Often enough we have heard the expression from older folk: “They don’t make them like they used to.” And to an extent, I would have to agree. There is no doubt that advances in technology in various fields, including telecommunication and medicine, have made things better for us. But while phones have become smarter, we can’t always say the same about their owners.
And this is where I salute the likes of former Vice-President, and Foreign Affairs Secretary, former senator, and former Commission on Audit Chairman Teofisto “Tito” Tayko Guingona, Jr., whom, I believe, celebrated his 90th birthday yesterday, July 4th. Quite a fitting date for the man, I would say, for it was on the same day in 1946 that the republic was born from the ashes of war.
Having been born in 1928, during the American period and just before the Commonwealth Era, Tito was celebrating his 18th birthday on the day the Philippines was granted independence after World War II, as proclaimed by then US President Harry S. Truman. The Philippines was officially released from the clutches of the United States as that sovereign’s one and only colony in Asia.
About seven years ago I had the distinct pleasure of sitting down with Tito, and as I had noted in a previous column, what struck me during that candid dinner conversation at his New Manila home was that despite his advanced age, the elderly statesman remained full of life and hope and for the country.
At the time, if I recall correctly, he could still play tennis at nearby Quezon City Sports Club. I am uncertain if he still could, nowadays. I suppose most days are now spent reading or perhaps putting down notes. Or spending more time on much needed rest. At 90, one’s physical activities can be significantly limited, but I am sure his mind and his spirit remain vigorous and active.
What also truly struck me at the time was his modesty. Tito has been living in the same New Manila residence for 55 years now. And if you get to visit his house, it has not changed much since it was first built, architecture and structure, and all. Other than a renovated dining room, it is pretty much an “old” house. Clean, well-maintained, but old still.
He goes around town in an old Toyota Innova, and despite having served as Vice-President from 2001 to 2004, in his home or around him, you see none of the trappings of power or officialdom. No Benzes or BMWs in his garage. And his five-decades-old house is adorned not by expensive treasures but by memorabilia of a life well spent serving others.
I recall him to be sharp, witty, and eloquent during that dinner seven years ago. He shared a number of things, including his thoughts about US President Abraham Lincoln: “When he was president, he was criticized much, almost constantly, and bitterly, even by his own party. But, eventually, he managed, because he was basically honest, he had values.”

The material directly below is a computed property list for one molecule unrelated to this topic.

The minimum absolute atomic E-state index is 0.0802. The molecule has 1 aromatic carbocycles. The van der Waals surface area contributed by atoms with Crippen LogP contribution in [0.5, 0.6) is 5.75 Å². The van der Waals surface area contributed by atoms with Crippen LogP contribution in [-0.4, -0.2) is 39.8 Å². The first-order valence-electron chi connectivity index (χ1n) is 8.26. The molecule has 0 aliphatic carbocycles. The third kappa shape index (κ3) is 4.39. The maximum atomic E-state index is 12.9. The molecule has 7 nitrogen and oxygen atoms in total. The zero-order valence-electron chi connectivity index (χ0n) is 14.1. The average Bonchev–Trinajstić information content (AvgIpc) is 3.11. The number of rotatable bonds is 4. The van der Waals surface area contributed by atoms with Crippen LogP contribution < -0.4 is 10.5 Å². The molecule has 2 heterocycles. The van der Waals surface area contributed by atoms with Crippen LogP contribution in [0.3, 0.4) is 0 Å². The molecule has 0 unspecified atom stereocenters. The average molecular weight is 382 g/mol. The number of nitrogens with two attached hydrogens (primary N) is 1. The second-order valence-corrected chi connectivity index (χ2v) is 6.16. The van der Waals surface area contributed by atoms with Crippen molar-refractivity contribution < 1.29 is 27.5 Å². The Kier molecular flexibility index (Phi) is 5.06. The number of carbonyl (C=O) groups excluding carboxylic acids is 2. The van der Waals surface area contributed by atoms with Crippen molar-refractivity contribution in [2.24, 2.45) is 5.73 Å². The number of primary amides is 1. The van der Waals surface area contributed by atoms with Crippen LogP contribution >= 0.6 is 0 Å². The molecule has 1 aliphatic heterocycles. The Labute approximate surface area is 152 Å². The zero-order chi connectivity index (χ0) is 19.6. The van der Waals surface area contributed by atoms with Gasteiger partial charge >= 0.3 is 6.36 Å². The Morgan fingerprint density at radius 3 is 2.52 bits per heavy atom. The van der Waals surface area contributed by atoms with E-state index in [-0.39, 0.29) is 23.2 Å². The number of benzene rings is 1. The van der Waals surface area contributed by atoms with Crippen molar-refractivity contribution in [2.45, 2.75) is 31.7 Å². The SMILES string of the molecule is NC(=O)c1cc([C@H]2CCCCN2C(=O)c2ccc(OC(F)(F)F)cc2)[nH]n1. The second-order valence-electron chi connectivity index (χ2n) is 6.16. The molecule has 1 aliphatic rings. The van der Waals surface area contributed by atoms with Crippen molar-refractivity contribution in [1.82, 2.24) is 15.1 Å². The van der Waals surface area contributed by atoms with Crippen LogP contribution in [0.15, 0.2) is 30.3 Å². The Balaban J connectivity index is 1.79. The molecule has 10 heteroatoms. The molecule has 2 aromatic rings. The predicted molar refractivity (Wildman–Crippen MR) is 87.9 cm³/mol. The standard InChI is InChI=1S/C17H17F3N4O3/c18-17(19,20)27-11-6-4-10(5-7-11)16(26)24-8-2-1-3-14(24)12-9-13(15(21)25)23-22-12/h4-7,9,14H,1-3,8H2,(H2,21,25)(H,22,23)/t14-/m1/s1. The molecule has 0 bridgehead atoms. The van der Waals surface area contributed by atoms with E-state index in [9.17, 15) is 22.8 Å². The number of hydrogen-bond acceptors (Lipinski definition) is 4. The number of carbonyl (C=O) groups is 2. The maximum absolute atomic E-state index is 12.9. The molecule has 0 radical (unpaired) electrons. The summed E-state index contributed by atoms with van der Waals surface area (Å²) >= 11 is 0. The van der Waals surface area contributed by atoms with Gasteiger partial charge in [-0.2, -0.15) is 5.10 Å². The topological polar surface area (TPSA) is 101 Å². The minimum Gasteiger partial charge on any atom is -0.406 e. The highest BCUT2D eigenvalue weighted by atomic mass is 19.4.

Lincoln was a self-educated country lawyer from very humble beginnings. He was elected 16th president of the United States in 1860, and then again in 1864. He was into his second term when he died in office in 1865, felled by an assassin’s bullet. Lincoln was credited for preserving the union, as he led the country through Civil War, and ending slavery in the US.
I recall Tito sharing that Lincoln, who led the US through its most turbulent time, was defied even by his own military commanders. And, at one point during his first term as president, was almost ousted. And yet, despite these struggles, he prevailed and even managed to successfully win a second term.
He also noted that some Philippine presidents were “sayang” or a waste, including Ferdinand Marcos, who first became Chief Executive in 1965. Marcos, he said, could have been like Singapore’s Lee Kuan Yew, whose strong leadership of the island-nation helped reform it from a problematic territory to a modern, first-world nation.
Given his comments, and his body language, during the conversation over dinner seven years ago, I could not help but sense that Tito, at 83, was just as passionate about nation-building as he was four decades prior. I can only hope that that passion and spirit, and that eagerness to help or offer counsel, remain with him still despite his advanced age.
Tito Guingona was in “power” for 18 years, from 1986 to 2004. He had been Commission on Audit Chairman, Executive Secretary, Justice Secretary, Foreign Affairs Secretary, Senator, and Vice President. Prior to this, he was a delegate to the constitutional convention in 1971. And being in the opposition at the time, he was jailed twice during Martial Law.
His family has been in public service since the 1930s. His wife, Ruthie, has been Gingoog City mayor and Misamis Oriental governor. His son, Teofisto III or TG, has been senator and congressman for the second district of Bukidnon. And Tito’s father, Teofisto Guingona Sr., was Governor of the entire Mindanao Island during the term of President Manuel Luis Quezon.
The Guingona family has had access to government, politicians, industrialists, and other important people, as well as “perks” and “opportunities” in government and in business for almost 90 years, up until TG stepped down as senator in 2010. And, to date, all that Tito has to show for all those years is an old home, an old car, and his books and memorabilia.
But, to me, more than anything, his family also leaves an unparalleled legacy of public service by three generations. They may have had highs and lows, but they have always been unblemished. And, in Tito’s case, it is a legacy of public service that can come only from the true Atenean that he is, a real man for others.
Marvin Tort is a former managing editor of BusinessWorld, and a former chairman of the Philippines Press Council